You don't talk about it when you're in the service, says Yvette McClelland. But sometimes you can just see it in someone's face.
McClelland remembers one young woman—she had a magnetic personality and a big smile when she arrived at Clark Air Force Base in the Philippines' Angeles City. "By the time we left, the sparkle was gone out of her eyes. You could just see it. Something happened."
McClelland loved the military. She served in the National Guard at Kirtland for a year in the early ’80s and then decided to join the Air Force. Over the course of her 10-year career, she was raped three times by fellow military members, she says. And there was little she could do about it. At the time, there was no safe reporting system: You had to tell your supervisor, and your complaint would go up the chain of command.
According to Department of Defense numbers, there were 3,192 reports of sexual assault in the last fiscal year. Given that the crime is severely underreported, Defense Secretary Leon Panetta says the number of servicemembers who were sexually assaulted is likely closer to 19,000.
It's estimated that one-third of women in the military are sexual assaulted or raped, and about 90 percent are sexually harassed. Men are also attacked, and according to Veterans Affairs, more than 60,000 in VA care were raped or assaulted while serving.
Staff Sgt. McClelland was a secure telecommunications maintenance specialist. She worked on teletype equipment. It was a male-dominated career field. "I was the only woman in a shop of men.” She was really good at her job, she adds. "I built the equipment from scratch, overhauled it and put it back in the field."
But there was a climate of disrespect and hostility. "My immediate supervisor, when I was assigned there, stated in front of me and everybody that not only should women not be in the military, they should not be working in maintenance because they didn't have the mental capacity to understand the complexity of the electronics."
Then the harassment started. It wasn't just sexual jokes, she says. Instead, fellow servicemembers brought in dirty magazines and suggested she wear outfits like the ones in the pictures. They'd brush up against her in an unpleasant sexual manner, she says, or make it a point to talk about sexual things in her presence.
McClelland finally reported the increasing harassment she'd been experiencing for months. As a result, she was admonished on her performance review, she says. "I got the message. Even when I reported the harassment, nobody cared. Nobody was going to care."
The military struggles with deep-seated sexism, McClelland says. "You have to remember the military integrated the races very quickly and very well. If they wanted to integrate men and women working together in harmony, they'd do it."
In late April, Defense Secretary Panetta announced revised policies on sexual assault. Unit commanders at the company or squadron level can no longer decide whether a report of sexual assault merits action. Instead, colonels or Navy captains will make the call. This should increase impartiality, suggests the department. In the past, victims might have been afraid to complain to an immediate superior who also oversaw the attacker.
But McClelland says it's not enough. The commander doesn't have legal training, she points out, and may still know or work with the perpetrator. Most women she's spoken with don't have faith that the policy shift will change much, McClelland says. "Nobody trusts the military anymore."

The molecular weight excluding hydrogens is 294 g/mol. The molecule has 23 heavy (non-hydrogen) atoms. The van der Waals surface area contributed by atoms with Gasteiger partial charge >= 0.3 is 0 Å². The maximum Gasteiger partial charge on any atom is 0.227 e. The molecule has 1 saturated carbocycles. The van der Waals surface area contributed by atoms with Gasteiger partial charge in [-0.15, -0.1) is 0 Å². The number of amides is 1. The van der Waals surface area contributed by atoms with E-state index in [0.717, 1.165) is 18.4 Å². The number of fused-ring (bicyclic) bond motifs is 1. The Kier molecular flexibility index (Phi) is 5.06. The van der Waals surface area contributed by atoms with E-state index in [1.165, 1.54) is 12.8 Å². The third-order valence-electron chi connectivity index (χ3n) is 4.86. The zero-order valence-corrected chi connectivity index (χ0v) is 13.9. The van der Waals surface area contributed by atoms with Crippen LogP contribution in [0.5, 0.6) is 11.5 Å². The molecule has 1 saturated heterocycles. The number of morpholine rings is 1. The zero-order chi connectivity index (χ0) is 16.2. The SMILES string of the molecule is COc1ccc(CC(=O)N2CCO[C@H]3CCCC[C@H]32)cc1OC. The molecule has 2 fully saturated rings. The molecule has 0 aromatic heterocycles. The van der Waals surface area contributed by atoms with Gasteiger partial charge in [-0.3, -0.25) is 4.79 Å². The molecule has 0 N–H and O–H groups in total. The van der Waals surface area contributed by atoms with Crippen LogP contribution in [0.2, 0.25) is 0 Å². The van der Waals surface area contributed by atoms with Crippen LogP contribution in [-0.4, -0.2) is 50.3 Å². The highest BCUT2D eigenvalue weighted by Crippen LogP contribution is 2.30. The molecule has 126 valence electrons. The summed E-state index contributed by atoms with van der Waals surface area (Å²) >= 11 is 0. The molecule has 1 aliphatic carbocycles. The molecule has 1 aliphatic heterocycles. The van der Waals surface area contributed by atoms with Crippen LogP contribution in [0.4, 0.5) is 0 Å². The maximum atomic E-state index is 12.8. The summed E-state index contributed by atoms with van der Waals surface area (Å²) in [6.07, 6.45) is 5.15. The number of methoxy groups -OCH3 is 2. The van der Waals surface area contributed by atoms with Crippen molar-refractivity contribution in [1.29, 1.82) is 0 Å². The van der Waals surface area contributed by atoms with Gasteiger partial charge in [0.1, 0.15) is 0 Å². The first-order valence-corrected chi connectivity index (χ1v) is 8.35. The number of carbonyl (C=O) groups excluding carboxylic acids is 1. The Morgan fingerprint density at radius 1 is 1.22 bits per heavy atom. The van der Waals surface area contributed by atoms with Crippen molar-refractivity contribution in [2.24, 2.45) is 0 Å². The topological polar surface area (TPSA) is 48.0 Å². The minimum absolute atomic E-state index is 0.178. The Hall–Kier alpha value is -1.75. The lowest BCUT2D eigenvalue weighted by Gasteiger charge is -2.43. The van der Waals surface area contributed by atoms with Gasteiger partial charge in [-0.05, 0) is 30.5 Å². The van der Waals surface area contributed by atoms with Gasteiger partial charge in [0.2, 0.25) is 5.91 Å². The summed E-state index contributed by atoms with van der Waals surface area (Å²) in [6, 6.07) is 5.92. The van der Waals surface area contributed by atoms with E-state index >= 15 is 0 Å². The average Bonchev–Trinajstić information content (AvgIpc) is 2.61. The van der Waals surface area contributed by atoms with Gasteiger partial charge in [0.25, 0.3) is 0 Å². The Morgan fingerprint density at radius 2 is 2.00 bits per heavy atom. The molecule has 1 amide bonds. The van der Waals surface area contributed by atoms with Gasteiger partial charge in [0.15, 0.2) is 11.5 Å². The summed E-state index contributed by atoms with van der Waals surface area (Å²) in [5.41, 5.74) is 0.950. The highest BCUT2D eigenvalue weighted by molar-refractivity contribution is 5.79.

There's so much victim-blaming going on, she adds. "The first thing they often do is question the victim: Were you drinking? What were you wearing?" People who speak up are revictimized, she says, and diagnosed with personality disorders. "This is standard procedure.”
As things stand, victims can make two kinds of reports: With an unrestricted report, command is notified, and an investigation ensues; with a restricted report, the victim only receives services, and confidentiality is protected.
There were about 2,500 investigations in 2011 and roughly 1,500 people were brought before commanders for review and potential discipline; 48 were discharged from the military.
Cases are handled internally, which McClelland says is a real problem. A servicemember who's been raped can't take his or her case to a civilian court.
That's something the Sexual Assault Training Oversight and Protection Act is looking to address. Known as the Stop Act, it would create an independent body made of civilian and military experts to investigate and prosecute sexual assault cases. The Stop Act was introduced by Rep. Jackie Speier of California in November. It prompted McClelland to speak out.
Her memories aren’t all bad, she says. After her confidence was shattered at Clark, McClelland was transferred to Kelly Air Force Base in San Antonio, Texas, where she found a great working environment and a supportive immediate supervisor. He pulled her aside and said he could tell by the way she interacted with other servicemen that something had happened in the past. She was defensive, she says, protective and closed-off. He told her she could talk to him if she ran into any problems.
She stayed there until post-Desert Storm budget cuts reduced staff numbers in her career field. She was honorably discharged and eventually moved to Albuquerque where she did contract work for Kirtland. In 2008, unresolved issues resurfaced, and she couldn't handle it anymore, she says. "I'm just now getting back on my feet from that."
McClelland wants people to witness how the military has covered up this dark secret, then call their congressional representatives and tell them to support the Stop Act. "We've got people who are helping to defend our country and defend our rights, and this is what's happening to them: They have no right to defend themselves,” she says. “There's just something real twisted about that."